Building a Watertight Grant Funding Pipeline
Grant funding is a critical tool for accelerating early research and development and commercialization for climate startups. But successfully applying for grants - which are generally non-repayable and non-dilutive - is an intensely time-consuming and competitive process, and you’ll need to lay the groundwork far in advance if you hope to stand a chance of winning.
Sedale Turbovsky is the CEO and co-founder of grants search engine OpenGrants. We spoke with him to hear why building relationships with grantors is a game-changer, the value of an expert grant writer, and how to be strategic about the applications you invest time on.
Don’t roll the dice - stack the odds in your favor
With strict application deadlines, grants are time-bound in a way that other funding opportunities aren’t. But if you haphazardly apply for every potential opportunity that you come across, your chances of winning will be slim. Long before you set pen to paper, you need to start putting the pieces in place that will make your success practically an inevitability.
Creating this grant application pipeline means researching a list of potential opportunities, mapping the timelines, and prioritizing certain opportunities over others. But most importantly, it means knowing who to talk to and establishing a relationship with them. When applying for grants, you won’t be judged wholly on your merits - it can make all the difference if the agency is already aware of your work.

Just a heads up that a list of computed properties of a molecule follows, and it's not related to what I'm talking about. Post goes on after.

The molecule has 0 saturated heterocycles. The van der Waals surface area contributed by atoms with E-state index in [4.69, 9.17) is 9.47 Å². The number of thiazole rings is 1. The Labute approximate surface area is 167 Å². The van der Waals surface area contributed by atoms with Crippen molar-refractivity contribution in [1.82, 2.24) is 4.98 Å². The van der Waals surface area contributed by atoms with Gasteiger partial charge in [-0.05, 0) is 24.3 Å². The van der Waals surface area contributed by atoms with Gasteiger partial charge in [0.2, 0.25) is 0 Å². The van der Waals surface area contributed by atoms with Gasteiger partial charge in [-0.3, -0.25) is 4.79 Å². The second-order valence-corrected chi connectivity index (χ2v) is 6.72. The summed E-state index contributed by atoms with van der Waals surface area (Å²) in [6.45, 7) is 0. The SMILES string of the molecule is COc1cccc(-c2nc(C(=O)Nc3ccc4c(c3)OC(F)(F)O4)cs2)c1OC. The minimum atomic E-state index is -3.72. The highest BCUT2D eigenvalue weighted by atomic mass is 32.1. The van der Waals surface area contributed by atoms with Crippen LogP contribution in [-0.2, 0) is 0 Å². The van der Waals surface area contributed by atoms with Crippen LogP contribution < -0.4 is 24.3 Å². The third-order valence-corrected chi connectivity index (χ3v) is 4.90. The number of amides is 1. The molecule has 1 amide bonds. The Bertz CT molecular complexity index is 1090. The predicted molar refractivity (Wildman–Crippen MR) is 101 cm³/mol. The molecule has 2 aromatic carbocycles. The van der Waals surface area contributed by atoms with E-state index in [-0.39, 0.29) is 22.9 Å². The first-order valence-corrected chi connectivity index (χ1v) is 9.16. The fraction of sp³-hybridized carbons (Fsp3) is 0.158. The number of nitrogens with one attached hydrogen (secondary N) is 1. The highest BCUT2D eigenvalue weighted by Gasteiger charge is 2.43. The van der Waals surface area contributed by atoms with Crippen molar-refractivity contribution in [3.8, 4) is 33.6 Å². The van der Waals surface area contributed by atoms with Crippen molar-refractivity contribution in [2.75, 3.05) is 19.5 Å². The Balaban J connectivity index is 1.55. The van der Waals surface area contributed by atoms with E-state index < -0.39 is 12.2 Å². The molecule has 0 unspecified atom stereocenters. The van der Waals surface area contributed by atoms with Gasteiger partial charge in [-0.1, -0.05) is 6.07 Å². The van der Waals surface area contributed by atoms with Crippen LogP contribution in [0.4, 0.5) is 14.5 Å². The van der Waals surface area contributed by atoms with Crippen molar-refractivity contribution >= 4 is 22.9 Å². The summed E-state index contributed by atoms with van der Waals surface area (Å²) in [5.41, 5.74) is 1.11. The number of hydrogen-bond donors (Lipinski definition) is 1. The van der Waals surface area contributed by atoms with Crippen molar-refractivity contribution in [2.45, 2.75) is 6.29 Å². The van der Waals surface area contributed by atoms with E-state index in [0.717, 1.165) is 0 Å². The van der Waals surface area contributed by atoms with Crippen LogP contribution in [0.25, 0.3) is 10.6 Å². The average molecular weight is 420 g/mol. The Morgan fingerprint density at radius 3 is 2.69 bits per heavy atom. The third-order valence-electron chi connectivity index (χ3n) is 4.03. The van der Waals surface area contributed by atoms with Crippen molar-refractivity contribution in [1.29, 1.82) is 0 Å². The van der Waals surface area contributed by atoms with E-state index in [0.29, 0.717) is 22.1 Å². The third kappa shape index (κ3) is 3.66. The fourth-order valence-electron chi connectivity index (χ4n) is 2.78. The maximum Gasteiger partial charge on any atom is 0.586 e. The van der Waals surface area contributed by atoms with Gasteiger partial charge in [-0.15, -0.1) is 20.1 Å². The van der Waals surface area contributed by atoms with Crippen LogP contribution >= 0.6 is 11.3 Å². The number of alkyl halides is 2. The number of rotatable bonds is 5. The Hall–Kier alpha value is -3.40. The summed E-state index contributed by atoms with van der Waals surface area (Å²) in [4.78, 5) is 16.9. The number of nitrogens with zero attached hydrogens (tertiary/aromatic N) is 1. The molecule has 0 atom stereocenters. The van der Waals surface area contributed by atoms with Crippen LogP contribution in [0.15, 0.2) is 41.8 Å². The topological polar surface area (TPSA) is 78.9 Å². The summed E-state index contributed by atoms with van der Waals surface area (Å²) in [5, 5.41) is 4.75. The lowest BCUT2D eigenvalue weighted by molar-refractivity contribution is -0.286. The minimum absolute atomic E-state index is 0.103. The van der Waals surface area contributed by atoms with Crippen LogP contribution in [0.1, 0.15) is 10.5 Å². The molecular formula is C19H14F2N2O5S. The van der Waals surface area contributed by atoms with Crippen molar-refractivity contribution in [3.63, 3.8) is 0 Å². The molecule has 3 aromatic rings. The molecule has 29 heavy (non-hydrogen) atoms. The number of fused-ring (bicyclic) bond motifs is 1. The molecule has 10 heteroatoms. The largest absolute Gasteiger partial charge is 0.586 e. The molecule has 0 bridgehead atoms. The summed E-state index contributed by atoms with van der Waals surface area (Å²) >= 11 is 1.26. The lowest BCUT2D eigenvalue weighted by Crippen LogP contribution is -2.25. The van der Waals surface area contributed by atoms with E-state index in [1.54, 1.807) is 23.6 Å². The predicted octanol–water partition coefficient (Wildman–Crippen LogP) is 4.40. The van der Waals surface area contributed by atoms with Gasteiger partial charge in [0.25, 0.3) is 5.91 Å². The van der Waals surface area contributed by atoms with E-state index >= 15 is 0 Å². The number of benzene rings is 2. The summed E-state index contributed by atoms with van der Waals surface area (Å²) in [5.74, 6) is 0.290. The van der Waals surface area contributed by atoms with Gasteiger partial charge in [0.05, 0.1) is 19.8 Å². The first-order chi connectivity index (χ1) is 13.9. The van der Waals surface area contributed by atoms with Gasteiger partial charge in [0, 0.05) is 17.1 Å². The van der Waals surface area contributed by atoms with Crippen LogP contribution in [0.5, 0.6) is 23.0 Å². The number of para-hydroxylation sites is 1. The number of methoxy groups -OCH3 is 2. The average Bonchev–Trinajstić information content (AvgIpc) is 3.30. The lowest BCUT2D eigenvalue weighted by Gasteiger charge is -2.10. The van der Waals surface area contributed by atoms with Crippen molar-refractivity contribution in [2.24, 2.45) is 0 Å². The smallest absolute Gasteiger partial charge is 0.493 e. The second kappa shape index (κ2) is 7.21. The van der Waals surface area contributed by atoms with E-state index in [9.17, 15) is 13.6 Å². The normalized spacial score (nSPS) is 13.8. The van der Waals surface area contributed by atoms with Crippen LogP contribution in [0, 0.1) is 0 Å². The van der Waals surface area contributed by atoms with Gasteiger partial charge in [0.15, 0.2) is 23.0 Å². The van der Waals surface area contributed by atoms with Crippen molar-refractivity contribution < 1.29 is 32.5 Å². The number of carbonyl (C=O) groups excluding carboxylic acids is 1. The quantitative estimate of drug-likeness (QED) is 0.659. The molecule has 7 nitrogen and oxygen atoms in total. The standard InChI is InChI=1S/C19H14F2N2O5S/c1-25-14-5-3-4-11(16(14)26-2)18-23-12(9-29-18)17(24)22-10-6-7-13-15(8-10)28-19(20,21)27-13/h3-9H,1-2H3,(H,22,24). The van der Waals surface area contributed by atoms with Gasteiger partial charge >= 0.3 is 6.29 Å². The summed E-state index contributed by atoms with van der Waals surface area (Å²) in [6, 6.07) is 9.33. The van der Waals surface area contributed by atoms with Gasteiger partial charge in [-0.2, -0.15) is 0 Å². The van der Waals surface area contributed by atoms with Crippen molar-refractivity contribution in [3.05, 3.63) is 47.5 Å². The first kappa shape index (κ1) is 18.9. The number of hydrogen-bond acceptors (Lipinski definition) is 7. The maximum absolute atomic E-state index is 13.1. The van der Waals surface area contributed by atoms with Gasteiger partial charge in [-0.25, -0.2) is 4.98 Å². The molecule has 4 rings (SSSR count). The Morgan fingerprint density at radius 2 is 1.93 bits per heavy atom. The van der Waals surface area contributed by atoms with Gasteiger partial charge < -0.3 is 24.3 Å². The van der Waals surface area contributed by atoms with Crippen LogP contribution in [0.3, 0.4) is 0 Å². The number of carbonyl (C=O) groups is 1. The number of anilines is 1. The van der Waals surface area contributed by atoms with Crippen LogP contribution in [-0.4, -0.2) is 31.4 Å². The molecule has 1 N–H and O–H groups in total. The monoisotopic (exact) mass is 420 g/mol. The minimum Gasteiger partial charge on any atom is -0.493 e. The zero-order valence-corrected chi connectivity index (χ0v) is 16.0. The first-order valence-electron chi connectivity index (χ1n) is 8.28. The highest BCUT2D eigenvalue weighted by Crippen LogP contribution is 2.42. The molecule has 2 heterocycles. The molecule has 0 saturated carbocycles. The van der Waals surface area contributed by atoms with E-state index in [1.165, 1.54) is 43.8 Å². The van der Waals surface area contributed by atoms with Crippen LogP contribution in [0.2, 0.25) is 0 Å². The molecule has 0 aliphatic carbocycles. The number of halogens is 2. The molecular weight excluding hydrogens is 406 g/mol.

Talk to the person, not the institution
The first step to building this relationship is showing up - for example, if you have a government grant in mind, you should go to public meetings and submit RFIs, which are often precursors to the actual grants. These connections will dramatically improve your chances of winning grants, and could even result in you receiving funding that isn’t otherwise advertised, without having to go through competitive solicitation processes.
When you’re talking to someone from a grant program, remember that all that matters to them is the impact you’ll make with it - unlike VCs or angel investors, they have no personal attachment to the money itself. Check in with them on a regular basis, keeping them updated on your business’s progress - this will keep you top of mind and build their confidence that you’ll put the funding to good use.
Cultivating these relationships will be a lot easier if you use a CRM, such as Airtable, Attio, or Asana (which includes a grant tracking template). As well as monitoring the outreach you do, you should keep detailed notes about news and updates on the organization’s work. You’re not approaching an institution, but the people who work at the institution, so refer to these notes to help you understand what’s important to them and build a rapport.
Hire an expert - or become one yourself
If you don’t hire an experienced professional to help you with developing a grant pipeline and the grant application process itself, you’re probably going to lose out to the people who do. But there will be a significant cost incurred - the minimum you should expect to spend on a consultant who understands the grant ecosystem and will apply to some opportunities for you is around $25k. While that may sound like a lot, the value they provide is immense, and working closely with them will enable you to better understand how the program works - which is a worthwhile investment, especially if you’re planning to apply to that agency often.